Galveston Island was so much more than I anticipated, and what impressed me the most was the different forms of Vintage that bring the island to life.
If you are curious to how a real pirate ship was designed, a visit on the Elissa is an ideal way to envision life as a bootlegger. The ship stays docked at Pier 21 and admission is $8 for adults. Guests can see the captain’s quarters, the engine room and even pretend to steer the ship themselves.
The Lone Star Flight Museumis history, vintage and adventure all mixed up and served to you fast. While the museum itself consists of restored war aircrafts that still run, they run bomber and trainer flight experiences in their B-17 Flying Fortress, B-25 Mitchell, T-6 Texan and PT-17 Stearman planes. I’ve always wanted to experience flying a plane, so I might have to come back and test it out myself.
I happened to find some pretty hip looking cars while walking down Post Office Street (home or art galleries, quirky shops and The Grand 1894 Opera House). Whoever painted these is pretty talented in my opinion. The other cars roaming around the island are more mainstream but this one definitely represents the vibrant personalities of the local residents.
If you are looking for the art scene in Galveston, head straight to Post Office Street. The foot traffic is less and there are several international art galleries showcasing impressive exhibits. Every sixth Saturday there is an Art Walk in which locals browse through the galleries, wine in hand.
*Affaire d’art (2227 Post Office Street) is a gallery I highly recommend visiting.
In true bohemian fashion, I had a field day exploring the many vintage stores on Post Office Street. I also met some eccentric store owners who served as my entertainment for the afternoon and also found some very interesting items throughout the different shops.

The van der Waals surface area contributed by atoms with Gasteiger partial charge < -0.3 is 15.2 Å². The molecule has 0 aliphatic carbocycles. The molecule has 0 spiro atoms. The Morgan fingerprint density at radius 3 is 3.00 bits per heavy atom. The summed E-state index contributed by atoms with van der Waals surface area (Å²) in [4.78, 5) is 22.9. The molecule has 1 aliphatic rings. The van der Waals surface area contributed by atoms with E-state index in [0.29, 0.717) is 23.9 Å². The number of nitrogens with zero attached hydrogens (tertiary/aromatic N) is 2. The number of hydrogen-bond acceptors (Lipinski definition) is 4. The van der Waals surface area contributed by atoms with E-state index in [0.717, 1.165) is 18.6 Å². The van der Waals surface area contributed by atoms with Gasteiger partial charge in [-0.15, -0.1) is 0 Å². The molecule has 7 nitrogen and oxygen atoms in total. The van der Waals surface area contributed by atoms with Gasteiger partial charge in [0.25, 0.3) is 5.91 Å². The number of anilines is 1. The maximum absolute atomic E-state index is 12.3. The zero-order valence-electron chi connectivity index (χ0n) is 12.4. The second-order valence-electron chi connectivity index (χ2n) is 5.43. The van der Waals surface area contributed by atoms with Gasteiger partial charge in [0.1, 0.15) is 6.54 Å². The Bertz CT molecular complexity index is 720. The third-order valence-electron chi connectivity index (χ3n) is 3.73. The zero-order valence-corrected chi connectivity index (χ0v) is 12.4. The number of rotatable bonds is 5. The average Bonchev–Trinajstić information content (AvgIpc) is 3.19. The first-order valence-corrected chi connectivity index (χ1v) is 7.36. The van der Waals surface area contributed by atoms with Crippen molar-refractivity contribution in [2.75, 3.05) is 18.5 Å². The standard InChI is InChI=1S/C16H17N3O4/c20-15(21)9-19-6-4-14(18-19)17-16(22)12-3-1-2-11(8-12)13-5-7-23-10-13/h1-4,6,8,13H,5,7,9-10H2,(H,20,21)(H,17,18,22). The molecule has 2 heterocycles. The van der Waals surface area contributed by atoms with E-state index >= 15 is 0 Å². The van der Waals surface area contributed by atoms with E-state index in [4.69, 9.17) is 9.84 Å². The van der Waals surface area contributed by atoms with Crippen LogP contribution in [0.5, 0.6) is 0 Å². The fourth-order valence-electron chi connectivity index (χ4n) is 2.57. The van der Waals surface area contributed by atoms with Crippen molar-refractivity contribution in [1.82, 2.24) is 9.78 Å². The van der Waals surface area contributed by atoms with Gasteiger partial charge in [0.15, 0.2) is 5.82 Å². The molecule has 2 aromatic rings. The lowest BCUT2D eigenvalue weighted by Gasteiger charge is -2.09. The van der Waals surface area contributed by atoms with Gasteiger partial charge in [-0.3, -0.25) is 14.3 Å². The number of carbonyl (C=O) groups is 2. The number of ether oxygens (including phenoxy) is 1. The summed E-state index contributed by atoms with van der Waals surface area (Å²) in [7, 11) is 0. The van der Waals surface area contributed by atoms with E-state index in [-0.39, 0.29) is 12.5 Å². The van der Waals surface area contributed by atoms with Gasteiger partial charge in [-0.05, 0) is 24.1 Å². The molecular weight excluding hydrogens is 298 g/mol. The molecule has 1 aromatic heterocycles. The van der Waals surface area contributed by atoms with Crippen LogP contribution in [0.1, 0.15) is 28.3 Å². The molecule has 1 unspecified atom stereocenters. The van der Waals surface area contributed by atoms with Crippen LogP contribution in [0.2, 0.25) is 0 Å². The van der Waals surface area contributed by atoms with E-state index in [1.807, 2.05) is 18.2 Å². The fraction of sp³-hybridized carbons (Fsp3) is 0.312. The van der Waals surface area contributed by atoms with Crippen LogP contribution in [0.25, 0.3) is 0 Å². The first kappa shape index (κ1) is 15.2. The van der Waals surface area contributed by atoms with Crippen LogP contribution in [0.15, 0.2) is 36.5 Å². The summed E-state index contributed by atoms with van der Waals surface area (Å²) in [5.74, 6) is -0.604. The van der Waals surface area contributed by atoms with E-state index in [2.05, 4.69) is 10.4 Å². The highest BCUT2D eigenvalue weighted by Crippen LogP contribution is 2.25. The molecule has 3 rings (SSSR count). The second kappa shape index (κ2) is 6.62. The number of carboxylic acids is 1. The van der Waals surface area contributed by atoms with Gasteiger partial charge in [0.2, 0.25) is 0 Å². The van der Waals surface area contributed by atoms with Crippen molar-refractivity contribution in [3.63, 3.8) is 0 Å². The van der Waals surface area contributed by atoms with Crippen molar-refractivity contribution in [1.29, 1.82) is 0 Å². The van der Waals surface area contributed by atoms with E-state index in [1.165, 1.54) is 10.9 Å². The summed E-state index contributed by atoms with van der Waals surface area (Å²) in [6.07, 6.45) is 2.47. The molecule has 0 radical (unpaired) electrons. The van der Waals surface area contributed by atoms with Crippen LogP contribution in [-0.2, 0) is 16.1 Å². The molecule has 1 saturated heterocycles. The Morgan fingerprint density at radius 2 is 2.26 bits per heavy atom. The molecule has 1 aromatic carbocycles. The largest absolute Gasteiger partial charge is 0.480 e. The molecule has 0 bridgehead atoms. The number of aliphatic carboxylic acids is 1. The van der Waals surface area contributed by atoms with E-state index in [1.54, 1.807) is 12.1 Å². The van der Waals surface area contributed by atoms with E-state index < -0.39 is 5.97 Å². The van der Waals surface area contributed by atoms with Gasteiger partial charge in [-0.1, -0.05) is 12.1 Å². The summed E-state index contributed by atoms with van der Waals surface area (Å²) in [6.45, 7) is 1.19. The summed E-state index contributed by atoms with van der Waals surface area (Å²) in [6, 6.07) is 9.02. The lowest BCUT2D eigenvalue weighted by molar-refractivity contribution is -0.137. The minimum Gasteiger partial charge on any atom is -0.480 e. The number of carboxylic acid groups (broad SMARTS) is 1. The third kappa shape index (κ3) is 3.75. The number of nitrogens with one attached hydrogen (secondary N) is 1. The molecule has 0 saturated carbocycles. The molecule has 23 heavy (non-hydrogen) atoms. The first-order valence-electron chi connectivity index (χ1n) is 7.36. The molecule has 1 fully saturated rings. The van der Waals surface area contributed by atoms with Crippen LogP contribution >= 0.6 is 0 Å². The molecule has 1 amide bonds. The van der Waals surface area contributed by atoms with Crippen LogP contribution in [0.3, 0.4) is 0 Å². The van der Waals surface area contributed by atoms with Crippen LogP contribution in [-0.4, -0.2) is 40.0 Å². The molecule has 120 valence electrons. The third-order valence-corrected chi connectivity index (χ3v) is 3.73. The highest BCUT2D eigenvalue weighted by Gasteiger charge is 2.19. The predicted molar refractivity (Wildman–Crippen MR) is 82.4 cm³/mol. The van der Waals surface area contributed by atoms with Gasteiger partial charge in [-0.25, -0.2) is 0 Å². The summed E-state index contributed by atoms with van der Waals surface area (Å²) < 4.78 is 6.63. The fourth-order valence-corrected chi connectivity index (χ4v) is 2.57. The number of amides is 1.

*I recommend visiting La Maison Rouge Antiques (418 22nd St.) and the Twins Antiques (2120 Post Office St.), run by two lovely twin ladies from Peru.
If it’s nature you want, it is nature you will get in Galveston. Besides the popular birding tours, the most interesting form of nature takes the form of a tree sculpture. In the East End Historic District, there are incredibly detailed tree carvings of animals, mermaid and even the Toto and the Tin Man from the Wizard of Oz. The sculptures were created from Oak trees destroyed by Hurricane Ike.
*The Pod of Dolphins & Mermaids sculpture is at 902 Ball and The Geisha is at 171 Ball.
The Victorian architecture represented in Galveston is one aspect of the island that immediately caught my attention. A walk through the historical district is the best way to really appreciate all that has taken place here. Moody Mansion and Bishop’s Palace are two museum-style attractions that take you inside these old homes so visitors can visualize life years ago. Audio guides are offered and it is a good way to get a grasp on the history of the island.
It’s hard to visit Texas and not enjoy the local cuisine. I was only in Galveston for a few days but I still managed to eat my way through town. Gumbo Bar is an affordable dining option that samples different gumbo recipes while La King’s Confectionery is an old-fashioned ice cream parlor and candy factory offering an assortment of treats. EatCetera has the most bang for your buck, with unique soup, salad and dessert recipes created by owner Andrea Hunting, a European trained nutritionist.
Galveston Island is home to numerous festivals and many of them that appeal to avant-garde travelers. Some of these include Mardi Gras (third biggest party in the country), Reggae music festival this April and a sand castle competition every June.
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